Rick Barnes reaches a crossroads at Texas

USA TODAY Sports

Barnes turned Texas basketball around in the late 1990s. There's been a mixed bag of results ever since.

Rick Barnes is sitting on a goldmine as head coach of the Texas Longhorns. Barnes has tremendous financial backing, top-flight facilities and a knack for locking up top recruits. But as Barnes enters his 16th season in Austin, Texas, he has only won two NCAA Tournament games in the last five years.

If Barnes isn't feeling pressure to win already, many around college basketball are sensing his seat is getting hotter.

On Tuesday, word broke that sophomore-to-be Ioannis Papapetrou is headed back home to play professionally for Euroleague powerhouse Olympiacos in Greece. After losing his top-three scorers from last year's underachieving team, Papapetrou was expected to be one of his few go-to options on both ends of the floor. Most felt he would be headed to the NBA within a year or two. Barnes was unable to convince him to stay, and now the Longhorns are facing a lot of uncertainty with the start of practice just two months away.

It's becoming even more apparent this summer that Barnes hasn't even scratched the surface in terms of turning UT into a hoops powerhouse.

Make no mistake about it -- Texas is one of the best jobs in college basketball. There's never a shortage of money. There are top-notch facilities to help lock down one of the nation's most fertile recruiting bases. Little-to-no pressure exists with football overshadowing everything.

Barnes came to Texas prior to the 1998 season after bouncing around at George Mason, Providence, Clemson and elsewhere. He led the Longhorns to 14-straight NCAA Tournament appearances from 1999 to 2012 before missing the big dance last March. He's claimed 354 of his 556 career wins at UT.

His turnaround of the program during his inaugural season remains one of the more impressive turnarounds in college basketball history, taking a team that began with a 3-8 record to a Big 12 title. He reached the 2003 Final Four, the school's first appearance in college basketball's final weekend in over 50 years.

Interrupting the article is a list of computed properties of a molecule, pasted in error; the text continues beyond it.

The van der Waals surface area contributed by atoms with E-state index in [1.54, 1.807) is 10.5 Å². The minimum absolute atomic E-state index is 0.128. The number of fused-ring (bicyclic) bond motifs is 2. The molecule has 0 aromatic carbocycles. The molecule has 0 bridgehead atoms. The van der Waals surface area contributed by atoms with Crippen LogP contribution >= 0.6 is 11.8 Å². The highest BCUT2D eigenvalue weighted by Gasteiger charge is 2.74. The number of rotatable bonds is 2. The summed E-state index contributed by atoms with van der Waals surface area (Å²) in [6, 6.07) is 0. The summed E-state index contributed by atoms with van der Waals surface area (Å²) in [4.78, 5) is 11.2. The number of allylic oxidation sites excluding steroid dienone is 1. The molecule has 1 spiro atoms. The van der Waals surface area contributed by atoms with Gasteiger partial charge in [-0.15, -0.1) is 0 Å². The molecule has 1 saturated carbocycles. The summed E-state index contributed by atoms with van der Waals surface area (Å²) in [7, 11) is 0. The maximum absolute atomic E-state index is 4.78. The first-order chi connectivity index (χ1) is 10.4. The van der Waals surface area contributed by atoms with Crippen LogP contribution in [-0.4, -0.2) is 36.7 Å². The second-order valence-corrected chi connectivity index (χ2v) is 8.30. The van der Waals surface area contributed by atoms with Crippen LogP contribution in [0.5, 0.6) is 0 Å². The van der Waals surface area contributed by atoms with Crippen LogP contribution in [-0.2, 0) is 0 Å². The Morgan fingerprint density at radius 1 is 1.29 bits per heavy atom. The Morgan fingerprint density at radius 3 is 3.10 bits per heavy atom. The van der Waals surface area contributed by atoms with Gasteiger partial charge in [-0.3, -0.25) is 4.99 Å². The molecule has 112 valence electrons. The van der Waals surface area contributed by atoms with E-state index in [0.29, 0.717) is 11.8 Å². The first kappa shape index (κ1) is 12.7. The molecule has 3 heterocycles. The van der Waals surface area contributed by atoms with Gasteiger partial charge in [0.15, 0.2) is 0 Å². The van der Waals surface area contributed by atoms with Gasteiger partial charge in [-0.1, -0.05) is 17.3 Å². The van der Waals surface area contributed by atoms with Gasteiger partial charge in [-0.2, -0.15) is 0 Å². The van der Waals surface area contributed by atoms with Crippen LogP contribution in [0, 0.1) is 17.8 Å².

So it's not like Barnes hasn't accomplished anything at Texas. However, for the talent he's brought in over the past decade, it's hard to think the program hasn't underachieved in the Big 12 and on a national level.

In today's what-have-you-done-for-me-lately world, the past few years have left plenty frustrated in Austin.

With Kevin Durant and D.J. Augustin as super freshmen in 2006-07, Barnes and the Longhorns only won one NCAA Tournament game, falling to USC in the second round. Durant would go on to be drafted No. 2 overall in the NBA Draft and win Rookie of the Year. Augustin was taken with the ninth overall pick the following summer.

Texas has won two NCAA Tournament games in the past five years. In that span, Barnes brought in five five-star recruits: Avery Bradley, Jordan Hamilton, Cory Joseph, Tristan Thompson and Myck Kabongo. Bradley, Hamilton, Joseph and Thompson were all first-round draft selections. Kabongo went undrafted this summer but departed after just two seasons.

With all of that NBA-worthy talent on the roster, Barnes' ability (or a lack thereof) to develop talent has to be of concern to the UT faithful.

A handful of other top-100 recruits have also struggled to translate their talent and upside to the college level at Texas, with a pair of four-star recruits from 2011, Sheldon McClellan and Julien Lewis, electing to transfer out of Austin after two uninspiring seasons.

Now, with nearly 75 percent of the scoring gone from last year's team, the Longhorns could be facing their first losing season since 1998. For a school that should be competing regularly for Final Four appearances, there's no excuse for all of the underachieving under Barnes' direction.

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